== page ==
Puglia, Italy, native Jake Addeo stands in the kitchen at Bibiana Restaurant in Washington. (Scott Suchman/For The Washington Post)

GOOD

Bibiana can claim some of the best servers of any Italian restaurant in town and a room that sets itself apart with silvery lights that look like outsize Christmas bows and shimmery metal curtains that simultaneously allow diners privacy and publicity.

What Bibiana can’t always deliver is food that tastes as exciting as new chef Jake Addeo’s résumé reads: A native of Puglia, Italy, Addeo went on to cook at the admired Esca and Felidia in New York.

Sure, I could have cleaned the bowl of soft polenta made hearty with pork ragu and chickpeas on one of winter’s last days. Suckling pig served with lentils and kale chips spells comfort, too. But arancini glued to their plate with tomato sauce and crostini groaning under a spread of fava beans and ricotta are, like a number of dishes here, merely satisfying.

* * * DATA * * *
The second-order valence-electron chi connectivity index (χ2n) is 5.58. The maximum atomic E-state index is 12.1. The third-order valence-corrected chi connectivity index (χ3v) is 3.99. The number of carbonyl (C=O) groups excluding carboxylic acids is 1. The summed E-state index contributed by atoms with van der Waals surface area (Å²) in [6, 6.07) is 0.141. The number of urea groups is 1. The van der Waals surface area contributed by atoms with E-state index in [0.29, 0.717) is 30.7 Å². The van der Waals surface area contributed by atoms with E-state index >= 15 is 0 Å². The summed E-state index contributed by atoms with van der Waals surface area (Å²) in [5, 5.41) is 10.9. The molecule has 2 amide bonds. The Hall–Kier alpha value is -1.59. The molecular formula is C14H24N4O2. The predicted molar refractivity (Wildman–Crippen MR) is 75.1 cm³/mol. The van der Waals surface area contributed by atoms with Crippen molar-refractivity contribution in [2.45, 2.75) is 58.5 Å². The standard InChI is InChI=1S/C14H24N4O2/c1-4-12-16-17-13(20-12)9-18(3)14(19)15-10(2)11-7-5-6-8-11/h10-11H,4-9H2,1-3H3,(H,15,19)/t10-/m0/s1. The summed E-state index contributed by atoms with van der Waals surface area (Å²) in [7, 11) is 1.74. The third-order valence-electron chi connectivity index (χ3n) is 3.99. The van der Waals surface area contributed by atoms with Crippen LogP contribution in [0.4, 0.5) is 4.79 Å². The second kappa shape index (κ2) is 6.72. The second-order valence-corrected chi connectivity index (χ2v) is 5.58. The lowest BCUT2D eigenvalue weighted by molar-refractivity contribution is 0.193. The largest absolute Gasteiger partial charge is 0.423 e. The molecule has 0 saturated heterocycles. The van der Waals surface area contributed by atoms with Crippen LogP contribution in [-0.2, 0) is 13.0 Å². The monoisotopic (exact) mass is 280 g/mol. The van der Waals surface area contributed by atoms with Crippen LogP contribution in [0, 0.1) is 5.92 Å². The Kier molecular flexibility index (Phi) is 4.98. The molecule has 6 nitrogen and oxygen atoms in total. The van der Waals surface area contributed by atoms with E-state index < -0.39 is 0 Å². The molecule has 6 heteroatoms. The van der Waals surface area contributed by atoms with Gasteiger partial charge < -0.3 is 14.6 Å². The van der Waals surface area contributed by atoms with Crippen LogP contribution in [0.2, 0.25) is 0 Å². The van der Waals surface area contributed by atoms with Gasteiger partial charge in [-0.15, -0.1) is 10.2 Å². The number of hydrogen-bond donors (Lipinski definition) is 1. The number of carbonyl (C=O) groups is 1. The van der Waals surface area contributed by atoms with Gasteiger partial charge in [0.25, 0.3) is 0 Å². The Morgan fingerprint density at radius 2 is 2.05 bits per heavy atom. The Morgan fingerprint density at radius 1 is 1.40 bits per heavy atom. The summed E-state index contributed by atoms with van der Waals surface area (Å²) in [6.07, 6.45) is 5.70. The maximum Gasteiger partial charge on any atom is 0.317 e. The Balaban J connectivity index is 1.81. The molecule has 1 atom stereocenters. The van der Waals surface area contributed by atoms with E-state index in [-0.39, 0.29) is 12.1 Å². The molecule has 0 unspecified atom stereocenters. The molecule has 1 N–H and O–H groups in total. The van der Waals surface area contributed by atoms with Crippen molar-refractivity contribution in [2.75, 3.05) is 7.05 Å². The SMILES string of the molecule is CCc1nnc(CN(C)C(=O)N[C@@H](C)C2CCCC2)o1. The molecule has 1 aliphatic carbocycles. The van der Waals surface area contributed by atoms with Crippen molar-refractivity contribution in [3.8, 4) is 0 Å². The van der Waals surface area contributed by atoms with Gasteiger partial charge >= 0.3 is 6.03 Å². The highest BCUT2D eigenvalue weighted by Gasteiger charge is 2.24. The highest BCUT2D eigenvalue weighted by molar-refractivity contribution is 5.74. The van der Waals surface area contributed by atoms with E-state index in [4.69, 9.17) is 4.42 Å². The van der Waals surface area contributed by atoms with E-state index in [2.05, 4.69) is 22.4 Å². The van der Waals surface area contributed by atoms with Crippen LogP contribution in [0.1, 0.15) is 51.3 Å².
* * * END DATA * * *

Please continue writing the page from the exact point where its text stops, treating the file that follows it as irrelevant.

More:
Bibiana’s pork belly ragu with chickpeas on polenta is worthy of a plate-cleaning. (Scott Suchman/For The Washington Post)

With scallops and rock shrimp, the Amalfi-style spaghetti recalls the sea, but not in the most flattering way. (Scott Suchman/For The Washington Post)

Portion sizes tilt American — and emphasize flaws. Meanwhile, spaghetti heaped with cherry tomatoes, rock shrimp and scallops clinging to their shells smacks of the sea — and not in a flattering way. A bracing espresso paired with almond biscotti leaves a better impression than dry pistachio cake. Can someone point me to Casa Luca , per favore?

2 stars

→1100 New York Ave. NW. 202-216-9550. www.bibianadc.com.

Open: Lunch Monday through Friday, dinner Monday through Saturday.

Prices: Lunch entrees $20 to $26, dinner entrees $20 to $36.

Sound check: 71 decibels / Must speak with raised voice.

Previously (2012):

This review appears in The Washington Post’s 2015 Spring Dining Guide.